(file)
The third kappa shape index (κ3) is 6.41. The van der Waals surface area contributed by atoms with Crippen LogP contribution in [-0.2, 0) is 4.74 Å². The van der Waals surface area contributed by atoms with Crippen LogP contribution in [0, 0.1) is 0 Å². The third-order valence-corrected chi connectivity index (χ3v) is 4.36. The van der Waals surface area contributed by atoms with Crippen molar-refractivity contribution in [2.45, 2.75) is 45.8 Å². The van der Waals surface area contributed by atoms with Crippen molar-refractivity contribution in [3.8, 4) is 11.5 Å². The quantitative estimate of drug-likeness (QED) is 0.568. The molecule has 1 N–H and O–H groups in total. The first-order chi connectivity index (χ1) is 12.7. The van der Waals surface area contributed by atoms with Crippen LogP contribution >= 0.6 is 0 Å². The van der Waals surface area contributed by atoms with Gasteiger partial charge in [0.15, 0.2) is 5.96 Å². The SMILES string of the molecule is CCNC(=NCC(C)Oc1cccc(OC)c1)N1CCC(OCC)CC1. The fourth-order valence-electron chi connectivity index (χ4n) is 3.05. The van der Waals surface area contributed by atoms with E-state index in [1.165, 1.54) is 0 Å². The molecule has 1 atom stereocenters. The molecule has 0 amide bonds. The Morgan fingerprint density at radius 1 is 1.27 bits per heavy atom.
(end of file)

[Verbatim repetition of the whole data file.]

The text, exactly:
The third kappa shape index (κ3) is 6.41. The van der Waals surface area contributed by atoms with Crippen LogP contribution in [-0.2, 0) is 4.74 Å². The van der Waals surface area contributed by atoms with Crippen LogP contribution in [0, 0.1) is 0 Å². The third-order valence-corrected chi connectivity index (χ3v) is 4.36. The van der Waals surface area contributed by atoms with Crippen molar-refractivity contribution in [2.45, 2.75) is 45.8 Å². The van der Waals surface area contributed by atoms with Crippen molar-refractivity contribution in [3.8, 4) is 11.5 Å². The quantitative estimate of drug-likeness (QED) is 0.568. The molecule has 1 N–H and O–H groups in total. The first-order chi connectivity index (χ1) is 12.7. The van der Waals surface area contributed by atoms with Crippen LogP contribution >= 0.6 is 0 Å². The van der Waals surface area contributed by atoms with Gasteiger partial charge in [0.15, 0.2) is 5.96 Å². The SMILES string of the molecule is CCNC(=NCC(C)Oc1cccc(OC)c1)N1CCC(OCC)CC1. The fourth-order valence-electron chi connectivity index (χ4n) is 3.05. The van der Waals surface area contributed by atoms with E-state index in [1.165, 1.54) is 0 Å². The molecule has 1 atom stereocenters. The molecule has 0 amide bonds. The Morgan fingerprint density at radius 1 is 1.27 bits per heavy atom.